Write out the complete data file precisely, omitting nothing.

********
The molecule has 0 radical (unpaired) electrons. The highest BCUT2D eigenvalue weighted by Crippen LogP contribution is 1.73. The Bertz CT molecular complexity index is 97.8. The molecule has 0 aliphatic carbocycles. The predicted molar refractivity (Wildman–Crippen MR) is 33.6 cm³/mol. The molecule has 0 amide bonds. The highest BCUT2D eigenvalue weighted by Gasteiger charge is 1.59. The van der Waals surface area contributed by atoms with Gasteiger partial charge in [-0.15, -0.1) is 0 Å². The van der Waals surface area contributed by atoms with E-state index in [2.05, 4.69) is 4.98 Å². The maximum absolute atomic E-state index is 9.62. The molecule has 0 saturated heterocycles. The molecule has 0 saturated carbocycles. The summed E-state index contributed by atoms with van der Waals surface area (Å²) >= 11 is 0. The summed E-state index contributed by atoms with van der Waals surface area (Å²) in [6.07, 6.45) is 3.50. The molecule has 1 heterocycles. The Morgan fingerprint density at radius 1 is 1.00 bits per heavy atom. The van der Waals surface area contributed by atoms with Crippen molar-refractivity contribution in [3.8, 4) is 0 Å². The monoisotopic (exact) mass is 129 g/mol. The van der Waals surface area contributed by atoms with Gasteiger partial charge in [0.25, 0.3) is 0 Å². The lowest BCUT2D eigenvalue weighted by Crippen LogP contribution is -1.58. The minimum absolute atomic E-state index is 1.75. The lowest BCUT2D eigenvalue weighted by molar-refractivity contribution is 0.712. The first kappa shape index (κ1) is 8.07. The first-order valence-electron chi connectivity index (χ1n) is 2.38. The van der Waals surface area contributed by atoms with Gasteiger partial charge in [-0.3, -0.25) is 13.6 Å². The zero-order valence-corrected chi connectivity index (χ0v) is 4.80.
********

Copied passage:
The molecule has 0 radical (unpaired) electrons. The highest BCUT2D eigenvalue weighted by Crippen LogP contribution is 1.73. The Bertz CT molecular complexity index is 97.8. The molecule has 0 aliphatic carbocycles. The predicted molar refractivity (Wildman–Crippen MR) is 33.6 cm³/mol. The molecule has 0 amide bonds. The highest BCUT2D eigenvalue weighted by Gasteiger charge is 1.59. The van der Waals surface area contributed by atoms with Gasteiger partial charge in [-0.15, -0.1) is 0 Å². The van der Waals surface area contributed by atoms with E-state index in [2.05, 4.69) is 4.98 Å². The maximum absolute atomic E-state index is 9.62. The molecule has 0 saturated heterocycles. The molecule has 0 saturated carbocycles. The summed E-state index contributed by atoms with van der Waals surface area (Å²) >= 11 is 0. The summed E-state index contributed by atoms with van der Waals surface area (Å²) in [6.07, 6.45) is 3.50. The molecule has 1 heterocycles. The Morgan fingerprint density at radius 1 is 1.00 bits per heavy atom. The van der Waals surface area contributed by atoms with Crippen molar-refractivity contribution in [3.8, 4) is 0 Å². The monoisotopic (exact) mass is 129 g/mol. The van der Waals surface area contributed by atoms with Gasteiger partial charge in [0.25, 0.3) is 0 Å². The lowest BCUT2D eigenvalue weighted by Crippen LogP contribution is -1.58. The minimum absolute atomic E-state index is 1.75. The lowest BCUT2D eigenvalue weighted by molar-refractivity contribution is 0.712. The first kappa shape index (κ1) is 8.07. The first-order valence-electron chi connectivity index (χ1n) is 2.38. The van der Waals surface area contributed by atoms with Gasteiger partial charge in [-0.3, -0.25) is 13.6 Å². The zero-order valence-corrected chi connectivity index (χ0v) is 4.80.